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Lawyer’s career on hold after depression stalls D.C. discipline

An attorney has been placed on inactive status in Maryland after disciplinary proceedings against him in the District of Columbia were put on hold, at his request, after he was diagnosed with depression.

Nikolaos Panagiotis Kourtesis claims that his depression has lifted, but the Maryland Court of Appeals held that he should not be allowed to practice law here while the underlying disciplinary matter against him remains unresolved in Washington.

“To conclude otherwise would convert Maryland into an asylum for attorneys wishing to flee from pending disciplinary matters in other jurisdictions,” Judge Glenn T. Harrell Jr. wrote.

Kourtesis claimed it would be a “grave injustice” to stop him from working here, as well as in the District of Columbia, because of the financial loss he would suffer.

The court found that the financial hardships stemming from disciplinary proceedings are not the sort of “grave injustice” that would preclude their imposition. It also implied that Kourtesis might be gaming the system.

“It seems to us far-fetched to call this a ‘grave injustice’ when Kourtesis requested the disposition he received in the District of Columbia slightly over a year ago and, apparently, seeks a hearing in this State in an effort to ‘forum-shop’ to prove he has regained his competency, while keeping in place the abeyance of the disciplinary proceedings in the District of Columbia,” Harrell wrote.

Glenn M. Grossman, bar counsel for the Attorney Grievance Commission of Maryland, declined to comment on the case.

Kourtesis’ attorney, Robert N. Levin, a Gaithersburg solo practitioner, did not return a call for comment. A phone number for Kourtesis had been disconnected.

Kourtesis was admitted to the Maryland Bar in 1997 and the Bar of the District of Columbia in 2005.

In July 2012, the District of Columbia Court of Appeals Board on Professional Responsibility filed a disciplinary action against Kourtesis stemming from his representation of personal injury clients.

That December, Kourtesis said he could not go forward with the proceedings or even assist his attorney because he suffered from depression. Two doctors confirmed that diagnosis with the court.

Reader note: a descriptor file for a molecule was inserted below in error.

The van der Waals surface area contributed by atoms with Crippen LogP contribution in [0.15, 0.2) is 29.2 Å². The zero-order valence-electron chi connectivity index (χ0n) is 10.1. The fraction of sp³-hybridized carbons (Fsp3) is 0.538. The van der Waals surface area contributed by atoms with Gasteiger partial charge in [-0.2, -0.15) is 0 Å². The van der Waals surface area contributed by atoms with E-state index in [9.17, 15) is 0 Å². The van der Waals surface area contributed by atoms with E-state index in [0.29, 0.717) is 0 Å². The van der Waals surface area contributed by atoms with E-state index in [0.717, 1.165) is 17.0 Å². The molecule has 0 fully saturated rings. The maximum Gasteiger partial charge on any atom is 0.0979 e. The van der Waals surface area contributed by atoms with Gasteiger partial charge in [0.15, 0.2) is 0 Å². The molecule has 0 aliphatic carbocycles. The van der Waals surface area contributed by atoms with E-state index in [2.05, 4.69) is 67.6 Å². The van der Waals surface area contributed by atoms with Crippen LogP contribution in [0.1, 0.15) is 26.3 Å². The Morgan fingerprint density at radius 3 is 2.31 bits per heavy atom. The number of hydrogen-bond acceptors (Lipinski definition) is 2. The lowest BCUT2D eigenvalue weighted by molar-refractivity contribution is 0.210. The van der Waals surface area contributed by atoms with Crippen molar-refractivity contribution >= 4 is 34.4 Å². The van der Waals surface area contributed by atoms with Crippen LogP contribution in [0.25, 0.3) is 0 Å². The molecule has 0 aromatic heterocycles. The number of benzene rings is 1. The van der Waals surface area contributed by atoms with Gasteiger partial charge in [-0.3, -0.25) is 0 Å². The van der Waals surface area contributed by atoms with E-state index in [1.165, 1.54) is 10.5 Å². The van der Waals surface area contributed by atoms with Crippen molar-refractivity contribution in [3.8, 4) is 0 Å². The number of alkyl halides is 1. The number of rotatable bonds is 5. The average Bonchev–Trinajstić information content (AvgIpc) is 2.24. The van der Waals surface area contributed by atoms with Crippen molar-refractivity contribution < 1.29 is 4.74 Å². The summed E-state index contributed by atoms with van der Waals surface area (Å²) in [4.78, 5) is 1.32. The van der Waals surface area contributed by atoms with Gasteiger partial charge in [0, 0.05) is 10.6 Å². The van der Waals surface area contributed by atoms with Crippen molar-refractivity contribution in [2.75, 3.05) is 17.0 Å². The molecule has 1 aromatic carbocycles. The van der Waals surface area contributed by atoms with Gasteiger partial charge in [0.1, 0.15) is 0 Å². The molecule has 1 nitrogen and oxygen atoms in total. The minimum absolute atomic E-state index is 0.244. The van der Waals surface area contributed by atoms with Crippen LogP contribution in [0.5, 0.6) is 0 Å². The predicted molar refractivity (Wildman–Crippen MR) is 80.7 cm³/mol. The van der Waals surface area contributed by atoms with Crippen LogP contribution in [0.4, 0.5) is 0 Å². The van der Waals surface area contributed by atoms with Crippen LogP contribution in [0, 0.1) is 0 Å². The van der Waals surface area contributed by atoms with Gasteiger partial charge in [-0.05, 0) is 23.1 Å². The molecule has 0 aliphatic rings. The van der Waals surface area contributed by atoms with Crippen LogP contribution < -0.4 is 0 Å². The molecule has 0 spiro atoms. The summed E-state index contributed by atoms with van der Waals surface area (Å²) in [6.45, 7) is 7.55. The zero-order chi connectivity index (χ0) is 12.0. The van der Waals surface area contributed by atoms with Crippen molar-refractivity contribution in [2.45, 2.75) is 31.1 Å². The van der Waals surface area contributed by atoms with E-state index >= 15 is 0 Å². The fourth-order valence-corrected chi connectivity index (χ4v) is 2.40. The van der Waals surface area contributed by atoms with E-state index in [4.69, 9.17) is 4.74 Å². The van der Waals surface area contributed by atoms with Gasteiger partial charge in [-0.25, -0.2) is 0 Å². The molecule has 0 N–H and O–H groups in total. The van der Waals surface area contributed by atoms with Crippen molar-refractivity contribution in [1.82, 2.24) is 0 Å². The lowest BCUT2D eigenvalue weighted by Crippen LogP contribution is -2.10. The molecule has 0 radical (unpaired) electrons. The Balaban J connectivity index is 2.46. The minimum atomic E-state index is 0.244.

Kourtesis was suspended indefinitely from practicing law in the District in February 2013, and all pending disciplinary charges against him were ordered held in abeyance due to his self-proclaimed disability.

As a result, the Attorney Grievance Commission filed a petition for disciplinary or remedial action in March 2013. The commission asked for a reciprocal sanction against Kourtesis in Maryland.

The Court of Appeals issued an immediate indefinite suspension in the case that November, but scheduled a hearing in the case for December 2013.

At the hearing, Kourtesis told the court he planned to file for reinstatement in Washington in the future, but had not yet done so.

He sought an evidentiary hearing in Montgomery County Circuit Court to show that he was fit to practice law here. His attorney told the Court of Appeals that Kourtesis had been caught in the “perfect storm” of emotional problems, but that the “storm has passed now.”

“We conclude that, even if he has regained competency such that he may be deemed ‘fit to practice law’ at this point, the other reason for his ‘indefinite suspension’ — the stayed disciplinary proceedings in the District of Columbia — continues to exist until dismissed or adjudicated on the merits,” Harrell wrote.

The Court of Appeals concluded that the “the most analogous” action it could take would be to place him on inactive status.

“The District of Columbia has no remedy equivalent to our ‘inactive status,’ but rather deploys ‘indefinite suspension’ as both a sanction and a remedy,” Harrell wrote.

While an attorney on inactive status generally can seek reinstatement by proving that he or she is fit to practice law, such a hearing would be improper while the underlying case was held in abeyance in Washington, the court said in a footnote.

“Incompetency or disability, at least in this case, does not stop at a jurisdictional boundary,” Harrell wrote.



Attorney Grievance Commission of Maryland v. Nikolaos Panagiotis Kourtesis, AG No. 4, September Term 2013, Argued Dec. 5, 2013. Decided March 24, 2014. Opinion by Harrell, J.


What is the proper sanction for an attorney that practices in Maryland who has been indefinitely suspended in Washington while disciplinary actions against him have been stalled because he suffers from depression?


The Court of Appeals held the equivalent sanction is to place him on inactive status in Maryland and that an evidentiary hearing in Maryland circuit court would be inappropriate while matters against him are pending in another jurisdiction.


Marianne J. Lee, Attorney Grievance Commission of Maryland, for petitioner; Robert N. Levin, Gaithersburg solo practitioner, for respondent.

RecordFax 14-0324-20 (22 pages).